Blog Tags: Atlantic Salmon
Last week we wrote about the Washington Post’s misleading article on farmed salmon. Since then, Oceana CEO Andy Sharpless teamed up with actor and ocean activist Ted Danson to set the record straight in an editorial for the Huffington Post.
Today the Washington Post ran an article in their Food section lauding advances in the salmon farming industry. Their message? Farmed salmon are a good choice.
We’re here to set the record straight: farmed salmon are not a sustainable seafood choice, and they’re not good for the oceans. If you want to be a responsible seafood eater, therefore, you should not eat farmed salmon.
In a blow to the salmon aquaculture industry, on Tuesday Target announced it will stop selling farmed salmon in favor of more environmentally sustainable wild-caught salmon in its fresh, frozen and smoked seafood sections.
With its announcement, Target -- the second largest retailer in the country behind Wal-Mart -- raises the profile of the slew of problems associated with farming one of the most popular seafood species.
In case you need a refresher on why farmed salmon is so deleterious to the environment and potentially public health, check out this post I wrote back in 2008.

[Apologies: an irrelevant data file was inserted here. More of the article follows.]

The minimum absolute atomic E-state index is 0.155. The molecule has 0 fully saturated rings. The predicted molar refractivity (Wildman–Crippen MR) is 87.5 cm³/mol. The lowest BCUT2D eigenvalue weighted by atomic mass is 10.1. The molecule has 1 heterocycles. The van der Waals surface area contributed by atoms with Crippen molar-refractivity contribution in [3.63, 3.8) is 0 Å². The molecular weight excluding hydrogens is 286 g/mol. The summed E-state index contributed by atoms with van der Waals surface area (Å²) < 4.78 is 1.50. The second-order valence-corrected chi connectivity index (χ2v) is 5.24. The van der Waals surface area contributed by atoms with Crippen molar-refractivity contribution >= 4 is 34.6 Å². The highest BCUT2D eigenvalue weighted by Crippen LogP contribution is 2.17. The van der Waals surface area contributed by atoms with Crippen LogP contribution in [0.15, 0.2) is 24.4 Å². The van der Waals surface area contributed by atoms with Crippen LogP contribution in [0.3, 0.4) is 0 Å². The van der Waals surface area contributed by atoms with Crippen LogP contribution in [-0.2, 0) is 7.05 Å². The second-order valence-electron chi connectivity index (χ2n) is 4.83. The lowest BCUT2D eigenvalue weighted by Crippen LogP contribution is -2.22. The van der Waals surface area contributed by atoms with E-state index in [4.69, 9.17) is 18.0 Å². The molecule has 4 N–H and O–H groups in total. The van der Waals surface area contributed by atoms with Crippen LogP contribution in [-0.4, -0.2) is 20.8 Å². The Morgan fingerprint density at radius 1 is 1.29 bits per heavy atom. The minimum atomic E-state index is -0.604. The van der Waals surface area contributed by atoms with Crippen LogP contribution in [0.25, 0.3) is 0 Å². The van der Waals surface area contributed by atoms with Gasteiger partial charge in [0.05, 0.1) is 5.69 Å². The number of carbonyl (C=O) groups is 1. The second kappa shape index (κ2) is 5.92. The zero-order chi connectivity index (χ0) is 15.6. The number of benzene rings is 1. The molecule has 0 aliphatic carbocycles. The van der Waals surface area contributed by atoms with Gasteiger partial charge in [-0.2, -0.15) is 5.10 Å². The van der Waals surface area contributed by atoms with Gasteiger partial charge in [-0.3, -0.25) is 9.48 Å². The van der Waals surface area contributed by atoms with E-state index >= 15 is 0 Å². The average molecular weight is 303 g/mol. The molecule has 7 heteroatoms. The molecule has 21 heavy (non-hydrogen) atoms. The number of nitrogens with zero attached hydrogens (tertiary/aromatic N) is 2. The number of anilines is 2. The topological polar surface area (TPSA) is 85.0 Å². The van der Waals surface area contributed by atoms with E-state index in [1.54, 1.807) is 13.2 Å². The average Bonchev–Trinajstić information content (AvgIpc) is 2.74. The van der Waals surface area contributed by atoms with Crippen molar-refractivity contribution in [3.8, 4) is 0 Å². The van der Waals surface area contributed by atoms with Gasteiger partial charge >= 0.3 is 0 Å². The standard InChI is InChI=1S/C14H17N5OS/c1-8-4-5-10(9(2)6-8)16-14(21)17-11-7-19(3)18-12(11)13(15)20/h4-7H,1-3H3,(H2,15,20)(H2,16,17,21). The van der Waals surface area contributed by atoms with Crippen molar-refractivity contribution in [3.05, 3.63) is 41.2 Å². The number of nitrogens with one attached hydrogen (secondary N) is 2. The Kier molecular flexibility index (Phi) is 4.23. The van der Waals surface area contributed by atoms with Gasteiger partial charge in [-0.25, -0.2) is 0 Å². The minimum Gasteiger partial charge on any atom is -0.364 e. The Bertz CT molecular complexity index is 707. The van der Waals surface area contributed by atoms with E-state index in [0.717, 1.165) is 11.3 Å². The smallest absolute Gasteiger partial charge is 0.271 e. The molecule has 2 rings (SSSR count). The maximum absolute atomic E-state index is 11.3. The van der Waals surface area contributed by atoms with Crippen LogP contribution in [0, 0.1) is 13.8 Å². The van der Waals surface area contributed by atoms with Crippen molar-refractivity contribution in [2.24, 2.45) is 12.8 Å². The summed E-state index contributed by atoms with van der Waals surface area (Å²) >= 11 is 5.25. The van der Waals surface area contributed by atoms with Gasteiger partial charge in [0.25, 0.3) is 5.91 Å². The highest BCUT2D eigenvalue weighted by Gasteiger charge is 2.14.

In the U.S. Oceana is working to protect wild Pacific salmon, and in Chile, we are working to reduce the use of antibiotics in the industry, reduce salmon escapes and establish a marine protected area in Patagonia to defend its pristine ecosystems from the industry's southern push.
- Sharks and Rays Gain International Protection under CITES Listing Posted Sun, September 14, 2014
- Ocean Roundup: Healthy Corals Mean More Sharks, Extinct Dolphin Found in Peruvian Desert, and More Posted Thu, September 11, 2014
- Ocean Roundup: Shark-Eating Dinosaur Fossils Discovered, Germany Paving Way for Cheaper Wind Energy, and More Posted Mon, September 15, 2014
- Oceana Magazine: DiCaprio Funds Conservation Across the Entire Eastern Pacific Posted Thu, September 11, 2014
- Ocean Roundup: Leatherback Coloration May Play Important Role, UK Sees New Voluntary Seafood Labeling Scheme, and More Posted Wed, September 17, 2014